Probate & Trust Administration Lawyers in Cottonwood Heights | Serving Salt Lake City
Every state utilizes probate and administration proceedings to distribute the property of an individual following their death. The probate and trust administration processes vary from state to state, and Utah has its own set of laws that govern the proceedings. Understanding the necessary steps of the Utah probate and trust administration is key to distributing a loved one’s estate following their passing.
John Park Law is a leading Utah law firm that focuses on estate planning, probate, and trust administration. We help our clients avoid costly mistakes during estate distribution and help ensure that their assets are handled with respect. It is never too early to begin estate planning, especially if you own assets or property. Call our Salt Lake City probate lawyers today at 801-701-3330 to start the process today.
Cottonwood Heights Trust & Probate Attorneys
Broadly speaking, probate and trust administration refers to the estate distribution processes that occur following the death of an individual. Probate is the process of administering their estate, organizing their finances, and distributing assets and property as inheritance. The probate process can also include paying any debts or taxes. Trust administration operates similarly, and the trustee is responsible for managing trust assets until they can be distributed to beneficiaries.
It is important to acknowledge that even if an individual left a will at the time of their death, the will must still go through probate to determine its validity and settle any potential disputes. Some assets may not be subject to probate, including:
- Jointly held assets
- Bank accounts, investment accounts, or retirement accounts with a named beneficiary
- Life insurance policies with a named beneficiary
- Revocable living trusts
The person who files probate is named the personal representative of the estate, which is akin to an executor. The case must be filed within three years of the person’s death. Utah Code 75-3-201 states that Utah proceedings must occur:
- In the county where the deceased person lived
- If the deceased person did not live in Utah, the proceedings will occur in the county where they held property
Therefore, if the deceased individual lived in or held assets in Utah, the probate proceedings must be filed in the state. Utah law provides for different types of probate proceedings, depending on the size of the estate and the circumstances surrounding estate distribution.
Types Of Probate Proceedings
In Utah, estates must go through probate according to state law, but estates valued at less than $100,000 are eligible for a simplified probate procedure. These “small estates” can be handled by filing an affidavit with the court and distributing assets after a given amount of time. This is a much more streamlined process than traditional probate, which can include court hearings and other more formal proceedings.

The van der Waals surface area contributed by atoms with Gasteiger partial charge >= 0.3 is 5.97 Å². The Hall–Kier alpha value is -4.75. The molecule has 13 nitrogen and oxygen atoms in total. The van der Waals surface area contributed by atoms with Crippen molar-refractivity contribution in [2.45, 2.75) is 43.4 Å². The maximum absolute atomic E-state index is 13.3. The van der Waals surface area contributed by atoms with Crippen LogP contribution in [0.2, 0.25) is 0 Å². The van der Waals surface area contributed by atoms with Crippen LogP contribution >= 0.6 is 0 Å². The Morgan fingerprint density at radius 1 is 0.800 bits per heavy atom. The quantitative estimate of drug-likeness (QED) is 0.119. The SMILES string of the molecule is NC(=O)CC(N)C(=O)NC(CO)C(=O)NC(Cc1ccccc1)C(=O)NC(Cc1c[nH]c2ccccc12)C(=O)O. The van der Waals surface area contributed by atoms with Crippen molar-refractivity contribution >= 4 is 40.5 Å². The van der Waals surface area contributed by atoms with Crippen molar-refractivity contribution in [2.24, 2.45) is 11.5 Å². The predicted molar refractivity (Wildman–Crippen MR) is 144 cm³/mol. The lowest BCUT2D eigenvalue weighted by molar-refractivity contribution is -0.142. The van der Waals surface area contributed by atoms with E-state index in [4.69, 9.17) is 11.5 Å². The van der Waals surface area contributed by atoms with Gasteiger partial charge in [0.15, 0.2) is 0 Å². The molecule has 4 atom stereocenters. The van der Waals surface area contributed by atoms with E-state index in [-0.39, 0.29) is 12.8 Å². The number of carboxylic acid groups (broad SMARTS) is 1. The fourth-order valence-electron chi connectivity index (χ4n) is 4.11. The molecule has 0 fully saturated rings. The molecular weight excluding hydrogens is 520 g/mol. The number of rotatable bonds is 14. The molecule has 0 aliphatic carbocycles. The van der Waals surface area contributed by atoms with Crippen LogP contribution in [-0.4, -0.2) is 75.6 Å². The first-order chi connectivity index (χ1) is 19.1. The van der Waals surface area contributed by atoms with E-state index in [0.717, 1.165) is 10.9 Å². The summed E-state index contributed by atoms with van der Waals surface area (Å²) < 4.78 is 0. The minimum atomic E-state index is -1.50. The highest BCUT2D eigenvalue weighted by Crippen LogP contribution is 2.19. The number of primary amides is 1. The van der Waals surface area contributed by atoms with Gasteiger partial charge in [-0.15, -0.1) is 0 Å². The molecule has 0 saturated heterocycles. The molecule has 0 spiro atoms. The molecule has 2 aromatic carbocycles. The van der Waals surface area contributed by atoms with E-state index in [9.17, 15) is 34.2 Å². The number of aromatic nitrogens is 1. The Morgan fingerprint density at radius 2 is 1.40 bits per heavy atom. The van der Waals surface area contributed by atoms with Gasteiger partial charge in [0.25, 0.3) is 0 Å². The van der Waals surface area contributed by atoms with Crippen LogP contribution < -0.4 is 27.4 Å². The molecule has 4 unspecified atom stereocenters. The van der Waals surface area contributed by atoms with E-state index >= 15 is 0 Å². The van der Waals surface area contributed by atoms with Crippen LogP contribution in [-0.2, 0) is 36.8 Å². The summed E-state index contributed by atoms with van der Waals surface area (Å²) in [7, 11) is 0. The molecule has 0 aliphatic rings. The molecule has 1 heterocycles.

Under Utah law, three types of probates can be utilized, depending on the situation. These three forms of Utah probate include:
- Informal Probate: This process can be used if there are no familial or creditor issues to resolve, and is initiated by filing an application with the probate court. When the application is approved, the personal representative will receive “Letters Testamentary” and the distribution process can begin.
- Unsupervised Formal Probate: Formal probate is used when there are disputes regarding the deceased person’s estate. Unsupervised formal probate allows a judge to oversee and approve some aspects of the process.
- Supervised Formal Probate: Here, the court will oversee all steps of the probate process and must approve the distribution of all property and assets.
The length of the Utah probate and trust administration processes depend on many circumstances. On average, Utah probate will take between four to five months, with most proceedings finishing in less than a year. If disputes arise, this process can take much longer. Seeking legal counsel from an experienced probate attorney can help reduce the probate time frame.
What Are The Utah Personal Representative And Attorney Fees?
Utah law does not clearly specify personal representative and attorney fees, but rather states that both parties must be “reasonably” compensated. According to Utah Code 75-3-718, the court will determine the compensation of personal representatives and attorneys based on “quality, quantity, and value of services rendered” and the circumstances under which those services were rendered.
Navigating Utah Probate And Trust Administration With John Park Law
In some situations, the probate and trust administration processes can be streamlined and straightforward. Handling large estates and tumultuous family matters can complicate the proceedings, however. For this reason, involving objective legal professionals can greatly benefit the process.
At John Park Law, we work with family members and loved ones to quickly and successfully navigate the processes of probate and trust administration. Leveraging expertise in estate planning and probate law, we can get your loved one’s estate out of probate and the assets into the hands of the rightful beneficiaries. Call us today at 801-701-3330 to learn more about how we can help.